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Case Reports in Urology
Volume 2018, Article ID 1635635, 3 pages
https://doi.org/10.1155/2018/1635635
Case Report

Benign Scrotal Tumor in a Pediatric Patient: Epididymal Cyst

1Pediatric Surgery, Hospital Clínico Universitario Virgen de la Arrixaca, Murcia, Spain
2Pediatric Surgery, Hospital Universitario Donostia, San Sebastian, Spain

Correspondence should be addressed to María Fernández-Ibieta; moc.liamtoh@ateibizednfm

Received 25 February 2018; Accepted 15 May 2018; Published 20 June 2018

Academic Editor: Jaeshin Park

Copyright © 2018 María Fernández-Ibieta et al. This is an open access article distributed under the Creative Commons Attribution License, which permits unrestricted use, distribution, and reproduction in any medium, provided the original work is properly cited.

Abstract

A pediatric patient of 12 years consulted for a left scrotal mass of 2 months of evolution. After suspecting a cystic content due to positive transillumination, on ultrasonography a scrotal cyst separated from the testis, of 5 cm in its maximum length, was confirmed. Due to size, parental anxiety, and the referred short evolution, excision was decided. Given the clinical radiological findings, a scrotal incision was chosen, obtaining complete excision. Biopsy confirmed the diagnosis of simple epididymal cyst (EC). ECs usually present as painless, scrotal swelling in adolescents as a result of dilatation of the efferent epididymal tubules. Many cases (up to 60%) regress spontaneously. In these, average time to involute ranges from 4 to 50 months. Although cases of cyst torsion have been described (with pain derived from ischemia and inflammation), conservative management has been suggested in the majority, both in pediatric and in adult series. Surgery is recommended in some patients, due to testicular pain or increased paratesticular mass, as was our case.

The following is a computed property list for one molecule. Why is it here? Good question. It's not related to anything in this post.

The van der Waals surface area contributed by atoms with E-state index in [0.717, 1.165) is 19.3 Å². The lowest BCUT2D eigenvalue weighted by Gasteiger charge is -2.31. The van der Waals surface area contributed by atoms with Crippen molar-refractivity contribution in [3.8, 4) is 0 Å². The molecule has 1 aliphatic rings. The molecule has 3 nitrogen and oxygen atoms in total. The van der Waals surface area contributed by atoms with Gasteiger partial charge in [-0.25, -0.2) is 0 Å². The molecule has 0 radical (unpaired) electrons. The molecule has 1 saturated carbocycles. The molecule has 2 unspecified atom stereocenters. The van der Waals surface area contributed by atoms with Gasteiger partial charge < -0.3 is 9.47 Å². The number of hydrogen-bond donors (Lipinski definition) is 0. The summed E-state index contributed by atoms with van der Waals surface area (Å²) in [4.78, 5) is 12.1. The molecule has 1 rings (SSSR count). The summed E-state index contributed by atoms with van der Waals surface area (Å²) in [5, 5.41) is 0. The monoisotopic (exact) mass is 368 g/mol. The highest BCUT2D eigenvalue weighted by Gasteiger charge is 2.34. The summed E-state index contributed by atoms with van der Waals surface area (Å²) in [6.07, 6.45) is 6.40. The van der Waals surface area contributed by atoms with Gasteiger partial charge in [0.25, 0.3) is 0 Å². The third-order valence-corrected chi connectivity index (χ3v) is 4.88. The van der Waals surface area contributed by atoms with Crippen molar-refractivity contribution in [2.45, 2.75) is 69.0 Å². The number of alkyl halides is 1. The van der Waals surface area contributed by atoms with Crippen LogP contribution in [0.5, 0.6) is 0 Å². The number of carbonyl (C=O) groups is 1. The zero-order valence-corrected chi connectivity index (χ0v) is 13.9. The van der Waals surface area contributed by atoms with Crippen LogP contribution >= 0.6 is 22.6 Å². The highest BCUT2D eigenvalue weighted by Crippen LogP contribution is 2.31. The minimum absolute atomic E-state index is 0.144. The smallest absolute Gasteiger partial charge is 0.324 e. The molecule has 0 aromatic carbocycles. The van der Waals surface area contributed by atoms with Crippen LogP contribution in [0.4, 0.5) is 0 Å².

1. Introduction

The most common extratesticular lesions encountered in children include Morgagni hydatid torsion, epididymitis, paratesticular rhabdomyosarcoma, epididymal cysts/spermatoceles, and varicocele. As opposed to intratesticular masses, most extratesticular masses are benign. Examples of rare extratesticular lesions in adults include lipomas (most often arising from the spermatic cord), adenomatoid tumors (most often found in the epididymis), sarcoidosis, liposarcoma, leiomyosarcoma, malignant fibrous histiocytoma, mesothelioma, and lymphoma [13].

2. Case Report

A pediatric patient of 12 years consulted for a left scrotal mass of 2 months of evolution. It was not painful, and he did not present any other associated symptoms. On examination, testes appeared normal in size and location, but a 4 cm oval soft scrotal mass was palpated in the left scrotum, adjacent to the testis. It was of elastic consistency, mobile, not adhered, and separated from the left testis. Given the suspicion of epididymal cyst (EC), after positive transillumination, ultrasound was requested. An uncomplicated scrotal cyst separated from the testis, of 5 cm in its maximum length, was confirmed. Due to the size, parental anxiety, and the referred short evolution, preferred excision was decided. Given the clinical radiological findings, where a malign tumor was not suspected, a scrotal incision was chosen, obtaining complete excision of the cyst, adjacent to the epididymis head. Figures 1 and 2. Pathological anatomy confirmed the diagnosis of simple EC. Evolution was uneventful without recurrence in the following year.

Figure 1: Surgical image of EC adjacent to the left testis.
Figure 2: The cyst, once excised.